Wednesday, June 3, 2009

Ruminations on Atlanta music photographer Frank Mullen (1961-2009)

Posted By on Wed, Jun 3, 2009 at 4:45 AM

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As news of Frank Mullen’s death began to circulate online last month, numerous comments and recollections poured in from friends, fellow photographers and acquaintances who were once subjects of Mullen’s lens. We asked several of Mullen’s closest friends to share anecdotes about him with us. Some of their written responses were used in this week's CL cover story, Frank Mullen (1961-2009): The Atlanta music photographer who never lost his cool.

The testimonials are included in full below.

On a personal note Frank Mullen and I became friends and colleagues in the fall of 2001. I was working as a writer and editor for a regional music trade publication. We had met a few times in the past when we were both freelancing for Creative Loafing's short-lived spin-off nightlife weekly the Scene, but we didn't really get to know each other until we had both moved on.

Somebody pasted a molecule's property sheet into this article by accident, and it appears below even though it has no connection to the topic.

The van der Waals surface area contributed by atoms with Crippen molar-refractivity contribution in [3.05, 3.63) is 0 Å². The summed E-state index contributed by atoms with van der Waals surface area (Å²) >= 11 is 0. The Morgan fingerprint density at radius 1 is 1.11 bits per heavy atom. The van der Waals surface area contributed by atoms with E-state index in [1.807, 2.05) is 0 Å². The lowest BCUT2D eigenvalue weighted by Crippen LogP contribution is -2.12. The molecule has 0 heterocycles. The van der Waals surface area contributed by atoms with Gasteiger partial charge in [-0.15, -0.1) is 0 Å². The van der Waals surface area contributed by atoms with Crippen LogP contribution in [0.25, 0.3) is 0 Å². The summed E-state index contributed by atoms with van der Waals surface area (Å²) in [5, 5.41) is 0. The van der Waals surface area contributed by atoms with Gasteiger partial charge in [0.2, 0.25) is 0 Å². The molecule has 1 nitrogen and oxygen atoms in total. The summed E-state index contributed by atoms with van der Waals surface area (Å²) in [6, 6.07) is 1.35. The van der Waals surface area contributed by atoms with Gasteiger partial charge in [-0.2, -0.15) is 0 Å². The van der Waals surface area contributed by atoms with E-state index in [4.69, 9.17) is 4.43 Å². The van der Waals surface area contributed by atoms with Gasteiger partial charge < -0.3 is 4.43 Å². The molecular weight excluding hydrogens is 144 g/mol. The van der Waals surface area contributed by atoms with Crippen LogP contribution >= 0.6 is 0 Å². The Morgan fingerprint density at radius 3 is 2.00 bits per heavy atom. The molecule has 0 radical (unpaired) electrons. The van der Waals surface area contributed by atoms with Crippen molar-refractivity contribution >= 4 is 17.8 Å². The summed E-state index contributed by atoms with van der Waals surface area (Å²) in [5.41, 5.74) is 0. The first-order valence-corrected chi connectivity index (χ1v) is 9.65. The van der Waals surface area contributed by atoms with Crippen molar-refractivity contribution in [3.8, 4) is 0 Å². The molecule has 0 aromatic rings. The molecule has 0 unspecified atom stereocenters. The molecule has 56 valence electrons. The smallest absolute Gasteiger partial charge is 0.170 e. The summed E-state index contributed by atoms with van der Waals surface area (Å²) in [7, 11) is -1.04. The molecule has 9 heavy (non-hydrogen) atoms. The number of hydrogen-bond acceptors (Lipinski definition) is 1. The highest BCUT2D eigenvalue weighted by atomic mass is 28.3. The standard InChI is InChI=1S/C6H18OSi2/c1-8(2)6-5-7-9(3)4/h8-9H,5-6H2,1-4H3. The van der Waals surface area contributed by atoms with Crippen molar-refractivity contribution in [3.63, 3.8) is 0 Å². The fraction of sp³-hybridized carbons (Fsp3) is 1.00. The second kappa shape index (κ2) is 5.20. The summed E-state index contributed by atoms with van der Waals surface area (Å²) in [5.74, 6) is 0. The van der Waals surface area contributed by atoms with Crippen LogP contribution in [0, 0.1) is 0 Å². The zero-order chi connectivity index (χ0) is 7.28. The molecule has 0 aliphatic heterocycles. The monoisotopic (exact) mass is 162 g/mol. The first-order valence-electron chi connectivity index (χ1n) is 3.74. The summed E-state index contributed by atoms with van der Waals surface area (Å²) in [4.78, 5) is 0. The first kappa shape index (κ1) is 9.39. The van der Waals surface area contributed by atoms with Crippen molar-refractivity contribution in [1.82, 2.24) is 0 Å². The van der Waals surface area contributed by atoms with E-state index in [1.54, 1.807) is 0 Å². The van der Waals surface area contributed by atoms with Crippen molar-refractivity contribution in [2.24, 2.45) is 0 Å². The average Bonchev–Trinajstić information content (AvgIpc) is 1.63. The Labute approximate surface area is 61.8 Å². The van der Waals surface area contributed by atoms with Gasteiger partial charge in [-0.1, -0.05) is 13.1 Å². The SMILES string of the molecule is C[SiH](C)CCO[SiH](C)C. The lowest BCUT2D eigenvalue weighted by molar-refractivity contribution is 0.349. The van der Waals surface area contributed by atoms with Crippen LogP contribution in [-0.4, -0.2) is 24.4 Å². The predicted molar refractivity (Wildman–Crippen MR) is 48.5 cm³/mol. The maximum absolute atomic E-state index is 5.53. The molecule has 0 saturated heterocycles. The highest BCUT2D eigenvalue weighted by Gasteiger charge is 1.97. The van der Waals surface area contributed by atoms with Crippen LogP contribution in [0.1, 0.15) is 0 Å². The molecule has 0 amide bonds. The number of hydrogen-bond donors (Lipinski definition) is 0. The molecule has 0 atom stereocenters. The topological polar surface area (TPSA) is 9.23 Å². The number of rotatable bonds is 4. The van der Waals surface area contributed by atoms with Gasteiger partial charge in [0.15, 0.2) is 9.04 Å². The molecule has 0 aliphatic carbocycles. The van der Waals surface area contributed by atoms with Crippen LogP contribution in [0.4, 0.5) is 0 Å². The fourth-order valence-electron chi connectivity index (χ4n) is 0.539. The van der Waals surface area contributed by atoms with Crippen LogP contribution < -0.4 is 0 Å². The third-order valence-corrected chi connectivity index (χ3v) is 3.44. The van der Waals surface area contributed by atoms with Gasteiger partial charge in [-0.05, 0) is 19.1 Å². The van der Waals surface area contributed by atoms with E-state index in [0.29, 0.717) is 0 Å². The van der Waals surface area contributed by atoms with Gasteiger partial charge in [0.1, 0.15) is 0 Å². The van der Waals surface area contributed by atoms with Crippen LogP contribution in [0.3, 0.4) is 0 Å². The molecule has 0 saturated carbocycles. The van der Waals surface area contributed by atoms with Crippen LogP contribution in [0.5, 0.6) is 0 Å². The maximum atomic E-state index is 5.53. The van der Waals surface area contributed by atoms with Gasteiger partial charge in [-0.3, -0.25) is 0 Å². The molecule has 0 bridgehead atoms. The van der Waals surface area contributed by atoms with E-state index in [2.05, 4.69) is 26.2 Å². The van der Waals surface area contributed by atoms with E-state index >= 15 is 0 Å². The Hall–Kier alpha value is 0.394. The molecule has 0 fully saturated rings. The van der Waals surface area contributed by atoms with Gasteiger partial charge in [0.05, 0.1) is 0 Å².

Frank and I reconnected and he began shooting photos for several cover stories on bands like Of Montreal, Elf Power and Jucifer, and his shots were always gorgeous. As a relative newcomer to the game I was inspired by Frank’s professionalism. He was a total pro, the likes of which I had never encountered in the trenches of the local music scene, and he had taste.

I visited his house once and saw his photos, mingling with his collections of records, cow horns, clown and serial killer art. He told me about his '80s hardcore band Roach Motel, and about the antics they unleashed playing shows with the likes of Black Flag, Suicidal Tendencies, Minor Threat, the Dead Kennedys and every other punk band I idolized as a teenager. A few years later I had the chance to write about Roach Motel when they played a reunion show at Echo Lounge in 2004.